Interview with Annette Brüls, CEO of Medela discussing gender equity in the workplace

As we wrap up 2020, and look forward to 2021, Medela and the Kin team remain committed to helping employers create more gender equitable environments, so working women don’t have to choose between their career and parenthood. This mission is fully supported by Medela’s CEO Annette Brüls, who shares her thoughts below on gender equity, support for working women, and the advice she would give other executives on how to create successful, thriving workplaces for women.

Kin program, Medela CEO Annette Brüls

A senior executive with more than 20 years in the medical device industry, Annette Brüls currently serves as CEO of Medela, joining the company in May 2018. Previously, she held a number of global leadership positions in several multinational companies, most recently as President of Diabetes Service & Solutions at Medtronic. Today, Annette oversees the #1 breast pump brand¹ and one of the leading companies in medical vacuum technologies respected and trusted by doctors and healthcare professionals from around the world, working in more than 100 countries. With more than 1,800 employees, the company is focused on improving health and well-being through the pursuit of knowledge and the development of innovative products and services, empowering mothers, babies and patients to live their lives to the fullest. Recently named the Best CEO for Women, as well as Best CEO for Diversity, Annette is actively investing in policies that support families, encourage employee growth, and improving the societies and communities where we work and live.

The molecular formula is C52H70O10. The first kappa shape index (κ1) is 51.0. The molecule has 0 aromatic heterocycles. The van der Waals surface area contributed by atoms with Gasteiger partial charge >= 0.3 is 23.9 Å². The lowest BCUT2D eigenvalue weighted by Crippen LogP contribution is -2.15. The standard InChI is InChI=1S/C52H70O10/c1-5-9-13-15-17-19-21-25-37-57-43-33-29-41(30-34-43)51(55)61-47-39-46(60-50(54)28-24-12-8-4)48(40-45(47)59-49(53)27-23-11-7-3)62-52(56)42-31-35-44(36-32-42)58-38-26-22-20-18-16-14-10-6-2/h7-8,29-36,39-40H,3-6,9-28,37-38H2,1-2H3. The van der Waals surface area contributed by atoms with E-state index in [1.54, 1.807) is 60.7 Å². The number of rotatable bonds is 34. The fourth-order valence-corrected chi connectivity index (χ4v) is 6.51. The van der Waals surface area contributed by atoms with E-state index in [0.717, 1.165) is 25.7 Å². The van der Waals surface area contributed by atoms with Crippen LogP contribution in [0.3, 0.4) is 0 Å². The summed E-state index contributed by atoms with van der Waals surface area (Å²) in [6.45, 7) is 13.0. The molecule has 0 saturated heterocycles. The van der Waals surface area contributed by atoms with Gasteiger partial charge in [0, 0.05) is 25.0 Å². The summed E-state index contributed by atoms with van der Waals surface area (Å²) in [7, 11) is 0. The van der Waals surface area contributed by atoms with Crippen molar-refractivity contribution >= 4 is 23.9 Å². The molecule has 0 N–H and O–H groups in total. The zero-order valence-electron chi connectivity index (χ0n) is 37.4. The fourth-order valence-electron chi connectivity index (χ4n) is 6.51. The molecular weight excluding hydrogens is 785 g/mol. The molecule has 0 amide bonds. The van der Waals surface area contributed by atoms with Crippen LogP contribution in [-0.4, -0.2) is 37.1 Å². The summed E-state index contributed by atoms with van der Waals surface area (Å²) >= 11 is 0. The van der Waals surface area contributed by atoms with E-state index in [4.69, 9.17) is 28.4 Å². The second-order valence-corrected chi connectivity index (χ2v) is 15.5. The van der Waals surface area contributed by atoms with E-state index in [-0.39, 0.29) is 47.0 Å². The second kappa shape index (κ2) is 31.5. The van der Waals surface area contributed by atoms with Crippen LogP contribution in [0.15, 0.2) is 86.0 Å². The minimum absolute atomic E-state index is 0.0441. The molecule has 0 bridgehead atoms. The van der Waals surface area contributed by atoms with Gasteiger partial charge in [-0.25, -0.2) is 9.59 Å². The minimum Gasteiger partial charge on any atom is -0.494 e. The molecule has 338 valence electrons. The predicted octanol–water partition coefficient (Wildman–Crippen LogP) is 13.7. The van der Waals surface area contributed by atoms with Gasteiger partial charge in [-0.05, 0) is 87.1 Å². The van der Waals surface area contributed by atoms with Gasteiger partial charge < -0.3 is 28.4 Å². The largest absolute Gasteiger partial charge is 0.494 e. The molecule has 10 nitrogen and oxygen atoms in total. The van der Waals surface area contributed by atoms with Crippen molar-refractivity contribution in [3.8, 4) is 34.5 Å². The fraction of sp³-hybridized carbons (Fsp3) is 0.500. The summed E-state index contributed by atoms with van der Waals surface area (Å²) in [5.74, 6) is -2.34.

What organizational trends/changes are you seeing when it comes to gender equity in the workplace?

This is a hot topic – and rightfully so, with more women in the workforce than in generations past. Earlier this year, I shared with the Journal of Thoracic Surgery my perspective as a woman leader in a male dominated industry. In that piece, I referenced how more female than male students are enrolled in medical school in the U.S. for the first time ever, yet the percentage of females specializing in surgery remains low—well below 15%. This is equally true for the areas of state or corporate management with 6.3% female heads of state and 6.6% female CEOs across all Fortune 500 companies. I do not find this surprising and think it is fair to assume that many of the challenges facing women in these typically male-dominated worlds are the same.